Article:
J. Reuben Clark Law Society

With Great Power Comes Great Responsibility: New International Chair
Stephen L. West Speaks to Leadership Conference Attendees on
Effective Leadership, Professional Excellence, and Moral Accountability

Stephen L. West, the new International Chair of the J. Reuben Clark Law Society, addressed an audience of attorneys, law students, and guests at the Friday morning session of the annual JRCLS Leadership Conference held at Aspen Grove on September 29.

Referring to an address given to incoming law students by James Rasband, former Dean of the J. Reuben Clark Law School, entitled "In Praise of Thinking Like a Lawyer" (Clark Memorandum, Fall 2014), West asserted that learning to "think like a lawyer" is actually a form of leadership training. During the first year of law school, students learn to listen empathetically to opposing views, treat like cases alike, and apply correct standards of review. These skills are also hallmarks of effective leaders. Legal training prepares lawyers for leadership, and throughout the world, lawyers lead in many capacities, perhaps more so than any other profession. People look to lawyers to lead, seeking them out to address and resolve complex and challenging issues. Yet, almost no other occupation generates the level of distrust and negativity that seems to cloud the legal profession. Many view lawyers as aloof, cynical, and overly competitive. While strong analytical skills are useful in trial or negotiations, they can also be used to demean or confuse.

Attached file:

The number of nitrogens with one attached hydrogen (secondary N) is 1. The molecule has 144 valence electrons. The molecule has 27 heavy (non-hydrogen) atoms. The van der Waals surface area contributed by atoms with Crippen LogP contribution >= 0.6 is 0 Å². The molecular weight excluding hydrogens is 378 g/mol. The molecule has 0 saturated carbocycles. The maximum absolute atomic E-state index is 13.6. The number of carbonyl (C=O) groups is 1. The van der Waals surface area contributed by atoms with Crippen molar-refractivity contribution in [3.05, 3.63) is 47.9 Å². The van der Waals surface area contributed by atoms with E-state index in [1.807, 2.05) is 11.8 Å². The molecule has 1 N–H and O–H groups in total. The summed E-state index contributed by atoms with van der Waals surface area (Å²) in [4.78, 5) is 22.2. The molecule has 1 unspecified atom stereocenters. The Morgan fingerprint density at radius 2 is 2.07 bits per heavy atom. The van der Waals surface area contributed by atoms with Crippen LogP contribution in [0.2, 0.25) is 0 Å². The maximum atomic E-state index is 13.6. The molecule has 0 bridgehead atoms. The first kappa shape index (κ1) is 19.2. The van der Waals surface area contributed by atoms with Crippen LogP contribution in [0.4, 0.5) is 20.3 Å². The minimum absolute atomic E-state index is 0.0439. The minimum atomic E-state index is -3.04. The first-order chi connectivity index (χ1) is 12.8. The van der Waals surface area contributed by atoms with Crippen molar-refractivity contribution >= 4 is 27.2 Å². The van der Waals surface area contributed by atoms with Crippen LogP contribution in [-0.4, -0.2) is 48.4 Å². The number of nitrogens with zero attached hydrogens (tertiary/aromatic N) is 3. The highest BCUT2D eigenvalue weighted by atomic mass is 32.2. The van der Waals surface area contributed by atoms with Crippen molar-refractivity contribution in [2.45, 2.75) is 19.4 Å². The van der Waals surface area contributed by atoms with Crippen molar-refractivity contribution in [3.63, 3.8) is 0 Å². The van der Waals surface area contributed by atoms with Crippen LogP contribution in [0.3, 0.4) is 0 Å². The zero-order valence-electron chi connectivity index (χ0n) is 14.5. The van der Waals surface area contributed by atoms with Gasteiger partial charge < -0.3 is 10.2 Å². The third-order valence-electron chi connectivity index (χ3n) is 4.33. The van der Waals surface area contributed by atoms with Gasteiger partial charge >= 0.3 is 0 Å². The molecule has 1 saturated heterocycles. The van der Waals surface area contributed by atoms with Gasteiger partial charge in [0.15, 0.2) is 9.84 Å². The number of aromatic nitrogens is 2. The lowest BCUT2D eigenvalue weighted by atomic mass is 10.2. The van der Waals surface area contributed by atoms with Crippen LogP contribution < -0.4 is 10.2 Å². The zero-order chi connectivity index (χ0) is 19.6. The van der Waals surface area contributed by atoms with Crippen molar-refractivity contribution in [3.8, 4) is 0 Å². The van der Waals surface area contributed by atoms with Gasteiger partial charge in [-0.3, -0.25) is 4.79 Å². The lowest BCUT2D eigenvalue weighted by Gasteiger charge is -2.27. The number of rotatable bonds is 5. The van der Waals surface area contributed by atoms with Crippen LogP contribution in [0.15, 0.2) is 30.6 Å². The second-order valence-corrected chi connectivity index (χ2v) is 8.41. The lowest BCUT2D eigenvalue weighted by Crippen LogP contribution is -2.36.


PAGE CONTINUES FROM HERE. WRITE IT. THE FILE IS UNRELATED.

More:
West cited Stanford Law School Professor Deborah Rhode, who observes in her book, "Lawyers as Leaders," that while successful lawyers are often confident, ambitious, and competitive by nature, these qualities often shut down the "softer" interpersonal skills and emotional intelligence that are also required for effective leadership. West suggested that when lawyers temper their strong analytical skills and drive with empathy, patience, and humility, they become more effective leaders who can see past their own ambition and provide the vision and guidance to lead others. He challenged members of the Law Society to put their powerful analytical skills, tempered by the influence of virtue, to work within "the light of a moral law which leads them to feel accountable to something much higher than themselves." He also commented that the combination of professional excellence and moral accountability is the key to the worthy influence that is critical to the many endeavors in which lawyers are called to lead. In addition, he challenged each leader of the Law Society to think through the Law Society's mission statement and be prepared to articulate and defend what we believe when we say we "affirm the strength brought to the law by a lawyer's personal religious conviction."

West also remarked that, over time, the rule of law is most effectively sustained by those who are both professionally excellent and morally accountable. He cited John Adams' declaration that the United States Constitution was made only for a "moral and religious" people. West asserted that without a sense of allegiance to something higher than ourselves, the supreme law of this nation and of other free nations will be "wholly inadequate" to our governance.
West closed his presentation by inviting the audience to think more carefully about their own professional excellence and moral accountability, and reminded them that "the credibility of the Law Society is directly correlated with the worthy influence of its members."

By: Wendy F. Jerdon, Media Committee

Posted: November 30, 2017